Delegation of Duties By a Physician to a Nonphysician

June 2010 

NOTICE: Please check the Texas Medical Board Web site for current updates on its rules and policies with respect to this issue.

Before proceeding we must inform you that we cannot provide legal advice to individual TMA members because Texas prohibits the "corporate practice of law" (Texas Government Code Ann. §81.101). In addition, the State Bar of Texas has ruled that corporate-employed attorneys may not provide legal services to customers of the corporation if a corporation receives fees that are, to any extent, compensation to the corporation for the attorney's legal services to the customers. To do so is a prohibited form of "fee-splitting" (Ethics Opinion 498, January 1995). The fact that TMA is a non-profit corporation does not seem to change the conclusion. However, we can provide general legal information about this topic. Because your facts may vary, you should contact your own retained counsel for true legal advice and representation. 

Summary

This article provides general information regarding those acts that a physician may “delegate” to non-physicians.  Generally, there is latitude given to a supervising physician in the physician’s delegation authority, but which acts may be delegated greatly depends upon the education and experience of the person to whom the acts are being delegated.  However, a physician may not delegate the exercise of independent medical judgment or treatment.[1]  Furthermore, a physician must adequately supervise the activities of those acting under the physician’s supervision, and may not delegate professional medical responsibility or acts to a person if the physician knows or has reason to know that the person is not qualified by training, experience, or licensure to perform the responsibility or acts.[2]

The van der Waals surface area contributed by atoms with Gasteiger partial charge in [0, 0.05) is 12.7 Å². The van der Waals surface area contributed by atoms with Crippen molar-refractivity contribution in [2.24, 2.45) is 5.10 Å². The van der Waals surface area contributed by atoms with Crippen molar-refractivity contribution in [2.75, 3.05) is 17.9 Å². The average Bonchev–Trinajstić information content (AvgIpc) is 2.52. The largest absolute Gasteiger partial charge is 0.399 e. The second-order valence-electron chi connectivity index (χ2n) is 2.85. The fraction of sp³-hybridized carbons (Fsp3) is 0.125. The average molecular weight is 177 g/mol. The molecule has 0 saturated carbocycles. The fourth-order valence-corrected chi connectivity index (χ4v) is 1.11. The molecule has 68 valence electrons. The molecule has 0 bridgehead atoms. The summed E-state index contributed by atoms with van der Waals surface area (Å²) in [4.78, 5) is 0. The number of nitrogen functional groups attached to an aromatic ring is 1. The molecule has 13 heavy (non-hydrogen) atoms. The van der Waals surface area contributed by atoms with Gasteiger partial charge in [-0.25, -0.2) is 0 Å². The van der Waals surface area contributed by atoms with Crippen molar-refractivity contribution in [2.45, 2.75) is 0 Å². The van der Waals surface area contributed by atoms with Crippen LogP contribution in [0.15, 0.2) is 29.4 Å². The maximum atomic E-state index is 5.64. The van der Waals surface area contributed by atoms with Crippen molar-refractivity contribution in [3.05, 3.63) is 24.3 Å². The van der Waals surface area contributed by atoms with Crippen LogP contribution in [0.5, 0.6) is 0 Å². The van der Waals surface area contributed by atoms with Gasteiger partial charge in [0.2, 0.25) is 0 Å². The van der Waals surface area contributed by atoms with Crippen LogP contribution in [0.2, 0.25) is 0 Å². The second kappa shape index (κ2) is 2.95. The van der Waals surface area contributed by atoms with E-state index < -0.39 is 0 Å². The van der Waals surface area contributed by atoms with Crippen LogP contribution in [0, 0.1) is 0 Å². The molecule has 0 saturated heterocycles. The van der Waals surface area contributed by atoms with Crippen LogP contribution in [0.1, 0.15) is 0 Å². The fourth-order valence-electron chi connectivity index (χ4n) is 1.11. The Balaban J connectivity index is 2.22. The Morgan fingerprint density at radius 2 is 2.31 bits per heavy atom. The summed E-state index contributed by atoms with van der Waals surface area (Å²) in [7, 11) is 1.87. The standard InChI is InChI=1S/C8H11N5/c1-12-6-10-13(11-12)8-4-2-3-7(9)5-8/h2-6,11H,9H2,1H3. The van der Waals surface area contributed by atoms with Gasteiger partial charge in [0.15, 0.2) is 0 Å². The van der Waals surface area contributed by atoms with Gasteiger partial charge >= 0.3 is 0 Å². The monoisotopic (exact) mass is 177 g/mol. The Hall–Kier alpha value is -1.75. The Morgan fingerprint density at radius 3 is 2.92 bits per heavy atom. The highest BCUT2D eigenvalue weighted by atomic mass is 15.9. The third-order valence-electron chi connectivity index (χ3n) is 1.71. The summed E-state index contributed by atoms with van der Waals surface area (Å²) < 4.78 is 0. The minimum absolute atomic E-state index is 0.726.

A physician must take into account ethical considerations when delegating medical acts.  It is imperative that patients not be misled into believing that a person performing the medical acts is a physician, if the person is not in fact a physician holding an unrestricted license issued by the State of Texas.  Likewise, a physician should ensure no other misleading information be provided to the patient pertaining to the licensure or non-licensure of an individual performing the delegated medical acts.  The TMA Board of Councilors issued an opinion on this issue:

Delegation of Medical Acts. A licensed physician who delegates medical acts to an unlicensed individual should assure that there are no misleading communications to patients that denote or connote licensure when such person is not licensed by the State of Texas.

The following information should provide an overview of the types of acts that may be delegated, and the individuals to whom such acts may be delegated.  This information, however, is of a general nature and should not be used in place of retained legal counsel.

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General Delegation Clause

The Medical Practice Act (MPA) establishes the general parameters for physician delegation in Texas.  The MPA authorizes physicians to delegate any medical act that a reasonable and prudent physician would find within the scope of sound medical judgment to delegate.[3] Acts delegated “must comply with other applicable laws.” [4]   The delegated acts must be performed by qualified persons, and each of the conditions specified at section 157.001 of the Texas Occupations Code must be met.[5]  The general delegation clause, containing the required conditions, is as follows:

§ 157.001.  General Authority of Physician to Delegate